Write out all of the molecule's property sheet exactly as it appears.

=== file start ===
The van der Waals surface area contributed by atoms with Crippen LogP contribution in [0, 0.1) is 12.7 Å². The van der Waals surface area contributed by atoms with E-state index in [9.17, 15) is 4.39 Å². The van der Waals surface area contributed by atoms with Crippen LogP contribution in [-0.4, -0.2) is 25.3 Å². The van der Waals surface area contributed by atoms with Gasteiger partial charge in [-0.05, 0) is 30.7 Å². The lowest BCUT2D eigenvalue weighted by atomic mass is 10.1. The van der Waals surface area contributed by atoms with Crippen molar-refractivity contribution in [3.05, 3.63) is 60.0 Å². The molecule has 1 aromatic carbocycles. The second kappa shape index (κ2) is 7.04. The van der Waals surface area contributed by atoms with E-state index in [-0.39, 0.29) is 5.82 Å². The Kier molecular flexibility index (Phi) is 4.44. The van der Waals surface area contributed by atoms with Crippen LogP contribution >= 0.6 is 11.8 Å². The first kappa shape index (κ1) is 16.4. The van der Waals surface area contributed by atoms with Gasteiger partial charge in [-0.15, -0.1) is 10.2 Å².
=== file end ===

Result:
The van der Waals surface area contributed by atoms with Crippen LogP contribution in [0, 0.1) is 12.7 Å². The van der Waals surface area contributed by atoms with E-state index in [9.17, 15) is 4.39 Å². The van der Waals surface area contributed by atoms with Crippen LogP contribution in [-0.4, -0.2) is 25.3 Å². The van der Waals surface area contributed by atoms with Gasteiger partial charge in [-0.05, 0) is 30.7 Å². The lowest BCUT2D eigenvalue weighted by atomic mass is 10.1. The van der Waals surface area contributed by atoms with Crippen molar-refractivity contribution in [3.05, 3.63) is 60.0 Å². The molecule has 1 aromatic carbocycles. The second kappa shape index (κ2) is 7.04. The van der Waals surface area contributed by atoms with E-state index in [-0.39, 0.29) is 5.82 Å². The Kier molecular flexibility index (Phi) is 4.44. The van der Waals surface area contributed by atoms with Crippen LogP contribution >= 0.6 is 11.8 Å². The first kappa shape index (κ1) is 16.4. The van der Waals surface area contributed by atoms with Gasteiger partial charge in [-0.15, -0.1) is 10.2 Å².